bite size pieces

I have not posted for a while and a lot has happened in that time. I’ve started a new job, I’ve bought a house. Lots of big, ridiculous decisions.

I’ve thought every now and then about writing a blog post and then felt a bit overwhelmed as soon as I opened up my laptop. So here I am, writing in bite size pieces about some of the good things that I feel right now.

  • I have my own house. By my own, I really mean the bank has a house and I’m paying it interest. I’m not complaining. I’m very grateful. It’s a happy little house and I love it.
  • I live ten houses down the road from a good friend who has had an eye on the foliage outside my house for months. Now that I own it, she feels entitled to rob me. This, to me, is both hilarious and heartwarming.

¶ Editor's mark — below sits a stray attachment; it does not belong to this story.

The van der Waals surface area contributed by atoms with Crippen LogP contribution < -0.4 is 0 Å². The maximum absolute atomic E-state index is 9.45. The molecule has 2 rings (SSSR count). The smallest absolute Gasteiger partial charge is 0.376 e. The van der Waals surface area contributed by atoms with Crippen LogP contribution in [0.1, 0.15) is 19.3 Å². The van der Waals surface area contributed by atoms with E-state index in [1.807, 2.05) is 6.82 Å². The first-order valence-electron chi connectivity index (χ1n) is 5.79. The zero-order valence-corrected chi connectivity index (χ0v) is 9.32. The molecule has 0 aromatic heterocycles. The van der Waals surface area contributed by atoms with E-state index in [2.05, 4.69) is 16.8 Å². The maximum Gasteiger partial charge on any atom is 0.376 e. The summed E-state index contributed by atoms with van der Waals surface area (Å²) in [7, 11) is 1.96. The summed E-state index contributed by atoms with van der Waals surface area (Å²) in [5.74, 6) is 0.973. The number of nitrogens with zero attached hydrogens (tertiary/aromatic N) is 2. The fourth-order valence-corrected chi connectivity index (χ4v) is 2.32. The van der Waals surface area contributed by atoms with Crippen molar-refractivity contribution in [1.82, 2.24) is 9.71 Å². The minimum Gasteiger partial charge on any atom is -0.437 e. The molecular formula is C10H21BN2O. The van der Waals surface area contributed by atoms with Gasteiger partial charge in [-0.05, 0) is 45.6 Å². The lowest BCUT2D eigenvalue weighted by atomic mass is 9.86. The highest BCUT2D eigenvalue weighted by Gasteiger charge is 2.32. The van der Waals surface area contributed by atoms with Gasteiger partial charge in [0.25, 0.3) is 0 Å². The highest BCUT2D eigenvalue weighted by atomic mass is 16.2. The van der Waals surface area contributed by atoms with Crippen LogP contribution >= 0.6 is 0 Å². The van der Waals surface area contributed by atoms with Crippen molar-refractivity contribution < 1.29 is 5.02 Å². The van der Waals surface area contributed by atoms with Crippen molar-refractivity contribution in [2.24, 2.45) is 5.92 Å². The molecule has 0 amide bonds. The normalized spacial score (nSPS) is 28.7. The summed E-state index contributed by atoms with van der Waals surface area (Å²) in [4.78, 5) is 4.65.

• Last year at work I almost burnt out. I started making some changes around September/October but have felt emotionally and physically exhausted ever since. Until now. I realised this weekend that I’m no longer spending all my weekends and evenings recovering from work. I hardly noticed myself recovering but I think I might be close.
  • I’m taking control of my eating. And I think this time it might stick. I love feeling like I have some self control, some discipline, again. When I manage to stick to a sensible diet, I feel like I start getting more control over every other part of my life.
  • I have a new job. I have mixed feelings about it and they fluctuate every week. I’m not passionate about it, devoted to it, like I was for my last job… and that sounds really bad, but I’m actually really happy to now be in a job where I feel moderately apathetic about it – I have no intention of killing myself for it, and I’m trying to make sure I go home and forget about it.